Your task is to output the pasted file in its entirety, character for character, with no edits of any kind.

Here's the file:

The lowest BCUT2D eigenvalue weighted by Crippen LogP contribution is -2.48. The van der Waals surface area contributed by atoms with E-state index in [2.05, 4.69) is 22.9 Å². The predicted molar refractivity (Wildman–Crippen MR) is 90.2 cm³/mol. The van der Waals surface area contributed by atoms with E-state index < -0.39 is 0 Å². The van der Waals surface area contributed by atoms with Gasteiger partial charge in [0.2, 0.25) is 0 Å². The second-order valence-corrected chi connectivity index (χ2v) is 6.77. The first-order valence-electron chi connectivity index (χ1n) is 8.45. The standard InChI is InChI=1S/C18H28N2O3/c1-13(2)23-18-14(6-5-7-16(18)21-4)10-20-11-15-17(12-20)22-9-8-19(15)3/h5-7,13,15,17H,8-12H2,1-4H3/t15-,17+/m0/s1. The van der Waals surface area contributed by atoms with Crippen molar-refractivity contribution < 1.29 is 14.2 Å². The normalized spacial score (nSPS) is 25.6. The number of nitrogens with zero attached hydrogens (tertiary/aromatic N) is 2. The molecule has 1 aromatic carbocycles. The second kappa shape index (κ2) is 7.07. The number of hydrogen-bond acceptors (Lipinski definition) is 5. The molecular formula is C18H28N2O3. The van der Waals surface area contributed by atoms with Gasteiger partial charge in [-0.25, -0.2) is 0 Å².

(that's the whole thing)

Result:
The lowest BCUT2D eigenvalue weighted by Crippen LogP contribution is -2.48. The van der Waals surface area contributed by atoms with E-state index in [2.05, 4.69) is 22.9 Å². The predicted molar refractivity (Wildman–Crippen MR) is 90.2 cm³/mol. The van der Waals surface area contributed by atoms with E-state index < -0.39 is 0 Å². The van der Waals surface area contributed by atoms with Gasteiger partial charge in [0.2, 0.25) is 0 Å². The second-order valence-corrected chi connectivity index (χ2v) is 6.77. The first-order valence-electron chi connectivity index (χ1n) is 8.45. The standard InChI is InChI=1S/C18H28N2O3/c1-13(2)23-18-14(6-5-7-16(18)21-4)10-20-11-15-17(12-20)22-9-8-19(15)3/h5-7,13,15,17H,8-12H2,1-4H3/t15-,17+/m0/s1. The van der Waals surface area contributed by atoms with Crippen molar-refractivity contribution < 1.29 is 14.2 Å². The normalized spacial score (nSPS) is 25.6. The number of nitrogens with zero attached hydrogens (tertiary/aromatic N) is 2. The molecule has 1 aromatic carbocycles. The second kappa shape index (κ2) is 7.07. The number of hydrogen-bond acceptors (Lipinski definition) is 5. The molecular formula is C18H28N2O3. The van der Waals surface area contributed by atoms with Gasteiger partial charge in [-0.25, -0.2) is 0 Å².